Has Apple finally figured out search? With the redesign of Apple's Spotlight app, Cupertino has devised a way to "skim" search business from Google, while at the same time leaving the Mountain View search behemoth in the Safari search bar. Investors need to understand Cupertino's brilliant strategy.
Large-screen smartphones have become an important segment in the mobile category. But despite Samsung's dominance, it appears its large-display strategy is weakening its high-end mobile business. In the mean time, both Apple and Microsoft appear poised to take advantage of Samsung's mistakes.
Yahoo! is interested in increasing the mobile search business it provides to Apple. Yelp could be the answer.
Tapping into the huge search and ad revenue opportunities of the mobile-connected “smart-car” could be the next big thing in mobile. Apple’s anticipated purchase of Beats is the company's move to make sure the company is ready.
Microsoft Windows helped to kill Dell. Since all PC OEMs used Windows, the key point of competition became price. Apple maintained pricing power because it could differentiate the Mac. Android smartphone price wars have begun to break out. Android's "race to the bottom" may be the chance Microsoft needs to carve out a profitable niche for Windows 8.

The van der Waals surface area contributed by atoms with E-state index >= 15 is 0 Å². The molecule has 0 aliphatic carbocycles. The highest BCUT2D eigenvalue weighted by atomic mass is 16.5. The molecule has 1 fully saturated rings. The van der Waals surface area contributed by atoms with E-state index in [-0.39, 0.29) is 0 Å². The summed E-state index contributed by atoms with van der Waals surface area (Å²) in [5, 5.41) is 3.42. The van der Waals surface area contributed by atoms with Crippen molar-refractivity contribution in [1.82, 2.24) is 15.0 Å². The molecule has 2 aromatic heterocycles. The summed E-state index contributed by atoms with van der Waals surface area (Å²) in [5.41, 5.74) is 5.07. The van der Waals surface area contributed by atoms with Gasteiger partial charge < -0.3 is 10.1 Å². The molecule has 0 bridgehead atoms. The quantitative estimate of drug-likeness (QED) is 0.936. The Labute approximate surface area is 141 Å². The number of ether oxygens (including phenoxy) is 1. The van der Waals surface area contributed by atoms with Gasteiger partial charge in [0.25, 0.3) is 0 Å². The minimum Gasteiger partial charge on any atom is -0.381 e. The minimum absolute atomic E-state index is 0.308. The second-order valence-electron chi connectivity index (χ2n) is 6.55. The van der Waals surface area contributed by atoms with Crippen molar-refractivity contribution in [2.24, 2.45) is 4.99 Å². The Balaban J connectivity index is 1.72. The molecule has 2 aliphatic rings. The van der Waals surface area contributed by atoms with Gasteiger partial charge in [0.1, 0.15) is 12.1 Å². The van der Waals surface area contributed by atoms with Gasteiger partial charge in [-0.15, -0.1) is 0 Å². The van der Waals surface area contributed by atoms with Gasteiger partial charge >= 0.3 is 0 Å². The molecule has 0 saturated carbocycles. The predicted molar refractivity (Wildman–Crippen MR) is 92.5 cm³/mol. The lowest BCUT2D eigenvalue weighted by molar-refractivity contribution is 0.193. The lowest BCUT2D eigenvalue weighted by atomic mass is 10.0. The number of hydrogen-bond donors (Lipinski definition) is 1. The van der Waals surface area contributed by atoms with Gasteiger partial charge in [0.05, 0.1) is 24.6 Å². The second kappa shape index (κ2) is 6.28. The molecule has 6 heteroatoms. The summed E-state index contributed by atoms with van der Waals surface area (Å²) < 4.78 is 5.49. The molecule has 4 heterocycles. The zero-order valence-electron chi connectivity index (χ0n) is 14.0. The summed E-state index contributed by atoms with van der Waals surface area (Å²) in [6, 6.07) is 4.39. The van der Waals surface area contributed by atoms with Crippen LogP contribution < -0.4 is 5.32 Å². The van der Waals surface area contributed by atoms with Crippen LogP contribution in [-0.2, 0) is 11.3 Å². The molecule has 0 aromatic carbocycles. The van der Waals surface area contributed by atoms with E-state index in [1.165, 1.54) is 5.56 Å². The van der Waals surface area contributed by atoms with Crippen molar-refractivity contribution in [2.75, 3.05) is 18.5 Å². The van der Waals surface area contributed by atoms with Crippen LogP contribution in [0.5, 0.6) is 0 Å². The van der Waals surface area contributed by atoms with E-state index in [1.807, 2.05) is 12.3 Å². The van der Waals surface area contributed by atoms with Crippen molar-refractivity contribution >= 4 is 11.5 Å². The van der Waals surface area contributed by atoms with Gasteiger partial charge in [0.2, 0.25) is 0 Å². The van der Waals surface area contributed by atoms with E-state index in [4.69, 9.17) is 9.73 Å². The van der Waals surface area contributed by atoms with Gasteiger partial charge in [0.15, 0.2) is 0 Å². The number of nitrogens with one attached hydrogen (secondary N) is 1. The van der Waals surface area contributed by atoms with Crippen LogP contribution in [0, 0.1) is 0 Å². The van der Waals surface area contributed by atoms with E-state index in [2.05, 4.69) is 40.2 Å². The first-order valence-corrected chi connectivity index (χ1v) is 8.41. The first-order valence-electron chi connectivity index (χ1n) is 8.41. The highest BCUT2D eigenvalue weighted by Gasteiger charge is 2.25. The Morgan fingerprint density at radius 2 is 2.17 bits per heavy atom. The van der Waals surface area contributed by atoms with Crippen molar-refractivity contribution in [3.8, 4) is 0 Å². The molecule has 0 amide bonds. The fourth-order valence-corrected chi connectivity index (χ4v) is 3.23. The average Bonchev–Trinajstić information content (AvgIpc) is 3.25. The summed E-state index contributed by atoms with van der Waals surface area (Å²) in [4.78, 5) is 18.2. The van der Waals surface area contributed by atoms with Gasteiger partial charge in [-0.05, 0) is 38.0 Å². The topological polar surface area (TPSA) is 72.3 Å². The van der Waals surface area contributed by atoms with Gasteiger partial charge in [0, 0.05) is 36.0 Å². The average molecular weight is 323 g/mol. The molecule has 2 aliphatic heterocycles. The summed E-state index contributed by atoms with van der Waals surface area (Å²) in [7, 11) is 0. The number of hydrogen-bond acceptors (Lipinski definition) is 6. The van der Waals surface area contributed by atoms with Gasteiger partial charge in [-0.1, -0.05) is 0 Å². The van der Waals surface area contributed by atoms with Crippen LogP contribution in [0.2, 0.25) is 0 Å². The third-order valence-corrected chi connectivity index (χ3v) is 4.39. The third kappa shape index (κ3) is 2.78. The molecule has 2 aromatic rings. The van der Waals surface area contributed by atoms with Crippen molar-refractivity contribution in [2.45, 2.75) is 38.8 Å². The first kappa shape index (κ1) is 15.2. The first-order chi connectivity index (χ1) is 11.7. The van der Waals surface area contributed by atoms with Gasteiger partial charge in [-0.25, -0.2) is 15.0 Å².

The expected launch of the iPhone 6 and the iWatch gives Apple investors plenty to be excited about. However, the recent performance of Apple's supply chain in the holiday quarter indicate that it might not be smooth sailing for the company's stock price in the first quarter of 2015.
The iPhone 5c showed Apple that a larger-than-expected percentage of Apple customers are willing to pay a higher price for premium features. Based on the iPhone 5c experience, Apple is likely confident it can price the iPhone 6 at $299.
Android KitKat has been streamlined to increase the appeal of Android in emerging markets. But, will Google's new Android strategy let Apple capture a larger share of the premium-priced smartphone market?
Apple's been plagued by slowing top-line growth and eroding margins, here's how they can solve both problems.
Microsoft Office is the dominant productivity software in enterprise, and the iPad, the dominant tablet. Redmond's decision to provide Office apps for the iPad have just cemented the hold that Office and the iPad have in business.
In 2014, investors need to determine what opportunities, if any, could significantly increase revenue growth for Apple. This analysis gives investors a basis for understanding what can happen in 2014.